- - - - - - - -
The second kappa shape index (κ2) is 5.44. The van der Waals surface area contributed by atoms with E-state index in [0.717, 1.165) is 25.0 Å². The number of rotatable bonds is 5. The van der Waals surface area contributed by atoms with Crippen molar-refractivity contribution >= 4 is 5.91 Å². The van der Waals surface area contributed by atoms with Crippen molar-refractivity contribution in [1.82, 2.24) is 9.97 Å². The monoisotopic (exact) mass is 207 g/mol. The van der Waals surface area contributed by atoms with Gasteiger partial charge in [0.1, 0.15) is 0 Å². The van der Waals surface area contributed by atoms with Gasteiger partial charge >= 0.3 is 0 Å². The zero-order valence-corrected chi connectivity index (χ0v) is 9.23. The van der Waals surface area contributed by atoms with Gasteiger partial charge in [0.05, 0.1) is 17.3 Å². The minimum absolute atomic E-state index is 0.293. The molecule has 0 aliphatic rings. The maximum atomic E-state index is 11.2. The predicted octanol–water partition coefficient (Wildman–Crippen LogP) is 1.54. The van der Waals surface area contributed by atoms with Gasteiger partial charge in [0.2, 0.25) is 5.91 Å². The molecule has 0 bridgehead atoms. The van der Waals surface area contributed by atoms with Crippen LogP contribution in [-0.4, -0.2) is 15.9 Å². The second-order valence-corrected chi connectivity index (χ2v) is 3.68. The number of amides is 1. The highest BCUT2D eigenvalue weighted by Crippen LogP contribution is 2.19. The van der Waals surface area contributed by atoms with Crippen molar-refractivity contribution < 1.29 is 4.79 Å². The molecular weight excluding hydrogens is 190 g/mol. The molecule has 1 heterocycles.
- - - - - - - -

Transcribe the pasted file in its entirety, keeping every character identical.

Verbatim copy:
The second kappa shape index (κ2) is 5.44. The van der Waals surface area contributed by atoms with E-state index in [0.717, 1.165) is 25.0 Å². The number of rotatable bonds is 5. The van der Waals surface area contributed by atoms with Crippen molar-refractivity contribution >= 4 is 5.91 Å². The van der Waals surface area contributed by atoms with Crippen molar-refractivity contribution in [1.82, 2.24) is 9.97 Å². The monoisotopic (exact) mass is 207 g/mol. The van der Waals surface area contributed by atoms with Gasteiger partial charge in [0.1, 0.15) is 0 Å². The van der Waals surface area contributed by atoms with Gasteiger partial charge >= 0.3 is 0 Å². The zero-order valence-corrected chi connectivity index (χ0v) is 9.23. The van der Waals surface area contributed by atoms with Gasteiger partial charge in [0.05, 0.1) is 17.3 Å². The minimum absolute atomic E-state index is 0.293. The molecule has 0 aliphatic rings. The maximum atomic E-state index is 11.2. The predicted octanol–water partition coefficient (Wildman–Crippen LogP) is 1.54. The van der Waals surface area contributed by atoms with Gasteiger partial charge in [0.2, 0.25) is 5.91 Å². The molecule has 0 bridgehead atoms. The van der Waals surface area contributed by atoms with Crippen LogP contribution in [-0.4, -0.2) is 15.9 Å². The second-order valence-corrected chi connectivity index (χ2v) is 3.68. The number of amides is 1. The highest BCUT2D eigenvalue weighted by Crippen LogP contribution is 2.19. The van der Waals surface area contributed by atoms with Crippen molar-refractivity contribution < 1.29 is 4.79 Å². The molecular weight excluding hydrogens is 190 g/mol. The molecule has 1 heterocycles.